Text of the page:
"Someone told me today that John makes people mad, but that's just because he has to tell people 'no' when it comes to money," said Ed Middlebrooks, a Glen Burnie attorney and former county councilman. "He has never been afraid of that."
Hammond, a Republican, has served three Republican administrations, including Leopold's, and one Democratic.
"He's one of those guys you have to respect, because he's so intelligent and he knows business so well," said Tom Marquandt, the retired editor and publisher of the Capital newspaper in Annapolis. "But he has been able to serve during administrations of both parties. That's one reason he has had this incredible survival rate."
During his years as a city councilman, he was not above raising his voice or getting red in the face when he argued a position — often in defense of his favorite issue, preservation of historic downtown Annapolis.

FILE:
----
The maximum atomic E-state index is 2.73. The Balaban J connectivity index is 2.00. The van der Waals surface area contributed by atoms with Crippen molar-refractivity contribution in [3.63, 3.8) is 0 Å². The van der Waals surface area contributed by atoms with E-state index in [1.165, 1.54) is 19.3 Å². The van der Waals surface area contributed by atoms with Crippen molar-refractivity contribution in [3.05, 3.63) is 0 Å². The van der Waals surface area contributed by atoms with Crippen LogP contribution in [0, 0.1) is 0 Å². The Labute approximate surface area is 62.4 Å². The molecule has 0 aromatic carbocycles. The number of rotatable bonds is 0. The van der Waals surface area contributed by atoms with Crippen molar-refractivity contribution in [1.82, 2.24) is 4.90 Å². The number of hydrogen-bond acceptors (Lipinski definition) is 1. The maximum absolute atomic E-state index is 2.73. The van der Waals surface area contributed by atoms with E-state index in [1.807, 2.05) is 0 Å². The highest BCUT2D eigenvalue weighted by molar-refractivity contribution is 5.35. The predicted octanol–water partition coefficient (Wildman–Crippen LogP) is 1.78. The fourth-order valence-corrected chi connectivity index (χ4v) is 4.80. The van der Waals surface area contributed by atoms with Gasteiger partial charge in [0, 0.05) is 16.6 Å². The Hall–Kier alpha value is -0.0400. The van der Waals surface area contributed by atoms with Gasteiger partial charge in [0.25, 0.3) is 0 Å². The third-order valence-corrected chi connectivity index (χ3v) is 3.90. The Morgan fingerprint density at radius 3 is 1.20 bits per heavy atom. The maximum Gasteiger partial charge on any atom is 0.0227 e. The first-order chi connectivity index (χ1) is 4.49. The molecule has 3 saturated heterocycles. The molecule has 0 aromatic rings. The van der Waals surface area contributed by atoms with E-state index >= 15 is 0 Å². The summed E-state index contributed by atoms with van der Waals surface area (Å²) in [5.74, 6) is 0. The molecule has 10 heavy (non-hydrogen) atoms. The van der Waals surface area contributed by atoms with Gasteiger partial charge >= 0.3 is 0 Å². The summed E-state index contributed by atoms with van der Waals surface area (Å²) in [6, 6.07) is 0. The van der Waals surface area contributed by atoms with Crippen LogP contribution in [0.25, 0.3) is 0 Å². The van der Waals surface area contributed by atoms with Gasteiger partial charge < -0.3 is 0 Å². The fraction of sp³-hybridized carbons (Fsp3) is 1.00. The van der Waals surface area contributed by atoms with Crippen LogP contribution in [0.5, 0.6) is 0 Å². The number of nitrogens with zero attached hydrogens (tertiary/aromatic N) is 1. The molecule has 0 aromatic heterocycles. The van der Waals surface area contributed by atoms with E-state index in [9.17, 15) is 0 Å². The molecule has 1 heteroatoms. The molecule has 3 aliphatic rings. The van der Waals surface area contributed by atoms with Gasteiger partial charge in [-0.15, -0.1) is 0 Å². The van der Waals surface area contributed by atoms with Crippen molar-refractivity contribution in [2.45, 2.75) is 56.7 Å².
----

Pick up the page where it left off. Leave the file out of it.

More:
But Marquandt says Hammond has grown "subtler" in his approach over the years, and Hammond agrees.
"They say you get more conservative as you grow older. Maybe you also and mature," said Hammond, adding that he long ago decided he's most effective as a manager when he's "out there walking around and talking" to employees, offering as much constructive criticism as possible.
He has a whimsical side. Years ago, he and some friends lamented they had no float worthy of entry into the Annapolis Fourth of July parade. They pooled their money, bought an antique fire engine and later added four more.